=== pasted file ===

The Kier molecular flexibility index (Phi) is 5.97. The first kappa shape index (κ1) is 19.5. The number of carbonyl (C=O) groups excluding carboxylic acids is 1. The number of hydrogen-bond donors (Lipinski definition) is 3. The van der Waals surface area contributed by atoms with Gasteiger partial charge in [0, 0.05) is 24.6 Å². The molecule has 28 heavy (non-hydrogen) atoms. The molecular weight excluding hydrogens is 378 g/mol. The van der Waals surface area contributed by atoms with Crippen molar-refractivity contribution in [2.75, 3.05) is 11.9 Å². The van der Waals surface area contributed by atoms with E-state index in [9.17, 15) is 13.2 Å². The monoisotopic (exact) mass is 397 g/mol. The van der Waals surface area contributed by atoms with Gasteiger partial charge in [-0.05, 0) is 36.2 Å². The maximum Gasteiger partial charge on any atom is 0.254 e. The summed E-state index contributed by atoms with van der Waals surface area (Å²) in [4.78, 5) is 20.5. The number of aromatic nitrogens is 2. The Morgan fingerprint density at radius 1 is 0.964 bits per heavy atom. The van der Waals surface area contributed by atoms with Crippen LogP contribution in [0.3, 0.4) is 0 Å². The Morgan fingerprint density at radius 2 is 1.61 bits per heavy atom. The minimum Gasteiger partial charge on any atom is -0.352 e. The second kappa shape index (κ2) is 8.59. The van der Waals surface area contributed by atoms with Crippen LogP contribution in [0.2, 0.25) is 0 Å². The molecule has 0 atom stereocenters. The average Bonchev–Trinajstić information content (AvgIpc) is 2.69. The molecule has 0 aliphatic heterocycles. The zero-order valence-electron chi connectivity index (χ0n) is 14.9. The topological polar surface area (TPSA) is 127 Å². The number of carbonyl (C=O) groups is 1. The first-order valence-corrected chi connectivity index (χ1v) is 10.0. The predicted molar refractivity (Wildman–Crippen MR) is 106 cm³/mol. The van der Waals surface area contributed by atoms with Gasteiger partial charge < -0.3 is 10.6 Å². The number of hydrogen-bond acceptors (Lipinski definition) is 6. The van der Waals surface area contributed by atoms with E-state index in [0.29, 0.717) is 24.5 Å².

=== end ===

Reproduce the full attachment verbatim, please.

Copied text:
The Kier molecular flexibility index (Phi) is 5.97. The first kappa shape index (κ1) is 19.5. The number of carbonyl (C=O) groups excluding carboxylic acids is 1. The number of hydrogen-bond donors (Lipinski definition) is 3. The van der Waals surface area contributed by atoms with Gasteiger partial charge in [0, 0.05) is 24.6 Å². The molecule has 28 heavy (non-hydrogen) atoms. The molecular weight excluding hydrogens is 378 g/mol. The van der Waals surface area contributed by atoms with Crippen molar-refractivity contribution in [2.75, 3.05) is 11.9 Å². The van der Waals surface area contributed by atoms with E-state index in [9.17, 15) is 13.2 Å². The monoisotopic (exact) mass is 397 g/mol. The van der Waals surface area contributed by atoms with Gasteiger partial charge in [-0.05, 0) is 36.2 Å². The maximum Gasteiger partial charge on any atom is 0.254 e. The summed E-state index contributed by atoms with van der Waals surface area (Å²) in [4.78, 5) is 20.5. The number of aromatic nitrogens is 2. The Morgan fingerprint density at radius 1 is 0.964 bits per heavy atom. The van der Waals surface area contributed by atoms with Crippen LogP contribution in [0.3, 0.4) is 0 Å². The Morgan fingerprint density at radius 2 is 1.61 bits per heavy atom. The minimum Gasteiger partial charge on any atom is -0.352 e. The second kappa shape index (κ2) is 8.59. The van der Waals surface area contributed by atoms with Crippen LogP contribution in [0.2, 0.25) is 0 Å². The molecule has 0 atom stereocenters. The average Bonchev–Trinajstić information content (AvgIpc) is 2.69. The molecule has 0 aliphatic heterocycles. The zero-order valence-electron chi connectivity index (χ0n) is 14.9. The topological polar surface area (TPSA) is 127 Å². The number of carbonyl (C=O) groups is 1. The first-order valence-corrected chi connectivity index (χ1v) is 10.0. The predicted molar refractivity (Wildman–Crippen MR) is 106 cm³/mol. The van der Waals surface area contributed by atoms with Gasteiger partial charge < -0.3 is 10.6 Å². The number of hydrogen-bond acceptors (Lipinski definition) is 6. The van der Waals surface area contributed by atoms with E-state index in [0.29, 0.717) is 24.5 Å².